The IRS contends that Randy cannot show a sufficient basis in the boat and repo companies to deduct the losses. Because the IRS raised this matter after issuing the notice of deficiency, the IRS bears the burden of showing Randy and his holding company cannot substantiate sufficient bases. Randy, however, did not so much provide “documents” as “scraps of evidence” to sustain his positions.

The Tax Court did not appreciate the lack of evidence in front of it. The IRS was stumped. How could it prove substantiation if there was no evidence of substantiation on the record, which evidence the IRS needed to prove that the deductions were unsubstantiated. Substantially agreeing with the IRS’s quandary, the Tax Court threw the IRS a bone, which as I explain below, seems manifestly unfair to the taxpayer.

Although it is true that the IRS bears the burden of proving that Randy did not have a sufficient basis in the boat and repo companies, and the petitioner has no corresponding burden to produce information, the Tax Court may still, nevertheless, draw an adverse inference from a party’s failure to introduce evidence available to the party. Abramson v. Commissioner, T.C. Memo. 1987-276.

So, to be clear, Randy had no burden to produce any substantiation regarding his bases in the companies (for purposes of the IRS’s post-notice-of-deficiency additions), but because Randy did not so produce any evidence substantiating his bases in the companies, the Tax Court is permitted to draw an adverse inference against the evidence not so produced. Well, that is exactly what happened.

Author’s Aside – Fails to Pass the Smell Test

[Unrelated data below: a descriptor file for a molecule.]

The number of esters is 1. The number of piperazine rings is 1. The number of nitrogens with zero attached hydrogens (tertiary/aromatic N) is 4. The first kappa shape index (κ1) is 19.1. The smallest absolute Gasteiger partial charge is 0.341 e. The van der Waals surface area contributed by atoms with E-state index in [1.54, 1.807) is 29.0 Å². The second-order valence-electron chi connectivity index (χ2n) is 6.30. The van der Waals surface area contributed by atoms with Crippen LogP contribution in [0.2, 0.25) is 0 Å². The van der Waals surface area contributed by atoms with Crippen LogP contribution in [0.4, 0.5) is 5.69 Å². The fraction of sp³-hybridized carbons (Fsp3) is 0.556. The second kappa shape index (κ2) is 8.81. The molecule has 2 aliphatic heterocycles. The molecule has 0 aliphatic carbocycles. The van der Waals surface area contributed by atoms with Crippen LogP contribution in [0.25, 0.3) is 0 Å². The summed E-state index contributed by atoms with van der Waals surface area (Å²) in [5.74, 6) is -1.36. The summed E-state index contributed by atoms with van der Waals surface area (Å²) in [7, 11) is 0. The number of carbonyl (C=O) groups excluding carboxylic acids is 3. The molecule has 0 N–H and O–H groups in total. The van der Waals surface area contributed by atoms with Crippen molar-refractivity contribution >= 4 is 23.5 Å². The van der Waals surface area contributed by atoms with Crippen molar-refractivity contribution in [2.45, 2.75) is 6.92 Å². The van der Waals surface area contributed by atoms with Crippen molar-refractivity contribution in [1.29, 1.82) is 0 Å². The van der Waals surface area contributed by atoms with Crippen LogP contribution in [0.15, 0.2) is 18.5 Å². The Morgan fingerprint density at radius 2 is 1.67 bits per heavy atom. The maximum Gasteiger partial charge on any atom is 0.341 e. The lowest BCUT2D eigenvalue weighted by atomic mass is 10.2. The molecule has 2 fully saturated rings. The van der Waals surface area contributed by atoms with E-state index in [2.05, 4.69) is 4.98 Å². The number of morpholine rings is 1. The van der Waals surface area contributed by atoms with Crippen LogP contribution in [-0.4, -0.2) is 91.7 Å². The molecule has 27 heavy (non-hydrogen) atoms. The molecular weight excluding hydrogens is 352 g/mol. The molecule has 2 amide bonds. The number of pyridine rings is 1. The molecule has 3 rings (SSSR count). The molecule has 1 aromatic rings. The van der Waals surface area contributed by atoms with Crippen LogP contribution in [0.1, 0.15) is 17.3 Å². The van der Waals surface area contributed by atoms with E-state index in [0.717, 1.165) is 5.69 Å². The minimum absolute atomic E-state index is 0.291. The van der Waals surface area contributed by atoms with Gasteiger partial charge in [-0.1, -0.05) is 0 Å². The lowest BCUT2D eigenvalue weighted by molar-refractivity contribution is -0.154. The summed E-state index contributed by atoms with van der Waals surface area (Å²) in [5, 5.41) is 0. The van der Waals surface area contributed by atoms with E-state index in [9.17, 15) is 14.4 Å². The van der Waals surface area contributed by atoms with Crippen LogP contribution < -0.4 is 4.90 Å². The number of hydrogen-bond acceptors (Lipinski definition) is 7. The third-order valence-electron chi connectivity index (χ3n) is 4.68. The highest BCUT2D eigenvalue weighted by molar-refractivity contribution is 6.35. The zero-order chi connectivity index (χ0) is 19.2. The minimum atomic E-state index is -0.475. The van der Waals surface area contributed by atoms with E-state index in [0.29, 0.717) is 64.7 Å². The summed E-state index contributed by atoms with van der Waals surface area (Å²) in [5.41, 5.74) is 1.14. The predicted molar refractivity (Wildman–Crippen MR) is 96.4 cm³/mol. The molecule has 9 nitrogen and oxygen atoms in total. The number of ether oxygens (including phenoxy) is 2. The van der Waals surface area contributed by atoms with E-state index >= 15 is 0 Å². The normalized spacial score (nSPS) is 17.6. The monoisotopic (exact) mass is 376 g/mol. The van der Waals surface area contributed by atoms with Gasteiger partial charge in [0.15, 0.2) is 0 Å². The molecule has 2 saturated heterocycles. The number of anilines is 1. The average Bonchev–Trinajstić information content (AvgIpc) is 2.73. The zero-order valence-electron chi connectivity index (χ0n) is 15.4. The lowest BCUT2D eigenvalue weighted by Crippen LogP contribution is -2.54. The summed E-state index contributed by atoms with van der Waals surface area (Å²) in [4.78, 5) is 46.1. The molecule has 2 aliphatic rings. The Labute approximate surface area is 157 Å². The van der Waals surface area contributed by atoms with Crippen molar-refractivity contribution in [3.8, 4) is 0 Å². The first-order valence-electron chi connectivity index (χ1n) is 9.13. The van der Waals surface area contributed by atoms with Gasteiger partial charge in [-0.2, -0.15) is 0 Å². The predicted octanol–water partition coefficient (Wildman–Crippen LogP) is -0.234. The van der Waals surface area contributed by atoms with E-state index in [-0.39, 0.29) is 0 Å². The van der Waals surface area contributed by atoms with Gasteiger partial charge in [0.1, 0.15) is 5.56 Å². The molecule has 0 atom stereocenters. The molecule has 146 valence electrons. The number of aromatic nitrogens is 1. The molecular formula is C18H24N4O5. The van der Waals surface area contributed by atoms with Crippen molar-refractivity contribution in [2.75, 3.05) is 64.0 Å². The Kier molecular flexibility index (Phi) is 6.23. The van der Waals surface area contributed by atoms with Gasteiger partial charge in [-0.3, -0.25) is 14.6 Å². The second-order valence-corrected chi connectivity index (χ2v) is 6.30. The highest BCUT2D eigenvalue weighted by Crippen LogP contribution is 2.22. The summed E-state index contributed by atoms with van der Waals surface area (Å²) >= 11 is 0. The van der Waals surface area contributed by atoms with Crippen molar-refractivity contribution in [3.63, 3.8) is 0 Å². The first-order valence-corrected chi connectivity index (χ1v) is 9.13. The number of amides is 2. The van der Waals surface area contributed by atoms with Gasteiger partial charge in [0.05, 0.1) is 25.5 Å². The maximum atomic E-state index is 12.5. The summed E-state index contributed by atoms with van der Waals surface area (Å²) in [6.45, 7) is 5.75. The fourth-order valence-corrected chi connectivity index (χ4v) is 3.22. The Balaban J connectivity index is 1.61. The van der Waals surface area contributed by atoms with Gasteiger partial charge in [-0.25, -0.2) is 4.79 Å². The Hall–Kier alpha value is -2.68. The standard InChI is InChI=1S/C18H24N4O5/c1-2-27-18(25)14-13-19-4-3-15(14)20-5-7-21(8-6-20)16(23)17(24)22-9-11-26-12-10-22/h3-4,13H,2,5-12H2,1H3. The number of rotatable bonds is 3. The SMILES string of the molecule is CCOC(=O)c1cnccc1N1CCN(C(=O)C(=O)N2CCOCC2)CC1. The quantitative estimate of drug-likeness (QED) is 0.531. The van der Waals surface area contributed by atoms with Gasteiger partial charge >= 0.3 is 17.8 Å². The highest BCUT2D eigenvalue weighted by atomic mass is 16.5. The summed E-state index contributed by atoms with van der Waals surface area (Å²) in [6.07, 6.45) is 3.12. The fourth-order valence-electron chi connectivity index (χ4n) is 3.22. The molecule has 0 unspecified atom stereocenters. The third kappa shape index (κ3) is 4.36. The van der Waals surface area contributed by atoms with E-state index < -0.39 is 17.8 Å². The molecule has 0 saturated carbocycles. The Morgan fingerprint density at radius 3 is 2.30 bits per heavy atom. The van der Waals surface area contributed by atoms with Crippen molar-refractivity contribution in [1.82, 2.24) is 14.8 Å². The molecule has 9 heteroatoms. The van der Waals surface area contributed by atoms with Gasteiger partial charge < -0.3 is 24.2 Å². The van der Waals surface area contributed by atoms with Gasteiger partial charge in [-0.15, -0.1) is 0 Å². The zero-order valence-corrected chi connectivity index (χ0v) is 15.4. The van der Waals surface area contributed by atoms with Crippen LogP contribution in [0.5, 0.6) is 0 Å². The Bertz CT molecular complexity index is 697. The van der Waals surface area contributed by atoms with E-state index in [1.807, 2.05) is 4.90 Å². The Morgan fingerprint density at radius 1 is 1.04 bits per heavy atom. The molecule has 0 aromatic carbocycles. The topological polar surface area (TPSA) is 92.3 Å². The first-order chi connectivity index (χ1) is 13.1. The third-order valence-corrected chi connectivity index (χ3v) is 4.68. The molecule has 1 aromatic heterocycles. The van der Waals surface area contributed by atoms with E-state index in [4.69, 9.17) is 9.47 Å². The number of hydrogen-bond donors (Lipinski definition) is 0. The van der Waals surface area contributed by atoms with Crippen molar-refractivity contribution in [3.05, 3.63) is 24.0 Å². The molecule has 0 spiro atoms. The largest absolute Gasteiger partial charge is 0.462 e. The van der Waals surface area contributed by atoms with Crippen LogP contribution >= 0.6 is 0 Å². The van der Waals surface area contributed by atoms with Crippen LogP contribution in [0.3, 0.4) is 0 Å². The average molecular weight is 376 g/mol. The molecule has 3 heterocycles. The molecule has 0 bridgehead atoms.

The Tax Court’s decision as to this element of the case causes me some consternation, and by that, I mean that it seems manifestly unfair. I understand that a taxpayer should not be able to avail himself of silence; however, adding to the deficiency (or adding a new element thereto) in an answer is a calculated risk on the part of the IRS. It is the IRS’s burden of proof. If the IRS doesn’t have evidence to “prove” the new assertion, then it should have been included in the original notice of deficiency. Why should the taxpayer be penalized by failing to assist the IRS’s prosecution through an adverse inference? This doesn’t pass the smell test to me.

Material Participation

The Code limits the passive losses available to an individual taxpayer. IRC § 469(a). A “passive loss” is the aggregate losses from the taxpayer’s passive activities that exceed the aggregate income from those activities. In turn, a “passive activity” is a trade or business in which the taxpayer does not materially participate. IRC § 469(c)(1). In turn, a taxpayer “materially participates” in an activity when he or she is involved on a regular, continuous, and substantial basis. IRC § 469(h)(1).

The regulations identify safe harbors that satisfy material participation, including a safe harbor in which the taxpayer participates in the activity for more than 500 hours during the year. See, e.g., Treas. Reg. § 1.469-5T(a). Such participation may be proven by “any reasonable means,” but, once again, appropriate substantiation is a prerequisite. See Treas. Reg. § 1.469-5T(f)(4).

The Tax Court has long held that it is not “bound to accept the unverified, undocumented testimony of taxpayers” including “a post-event ballpark guesstimate.” Goshorn v. Commissioner, T.C. Memo. 1993-578 (1993); Bartlett v. Commissioner, T.C. Memo. 2013-182, *9. Further, testimony alone, will not carry the day for the taxpayer. Speer v. Commissioner, T.C. Memo. 1996-323. However, if a taxpayer provides supporting documentation like telephone records, credit card invoices, and other contemporaneous materials, a narrative summary may show material participation. See Tolin v. Commissioner, T.C. Memo. 2014-65; Lamas v. Commissioner, T.C. Memo. 2015-59.

(T.C. Memo. 2020-84) Sellers v. Commissioner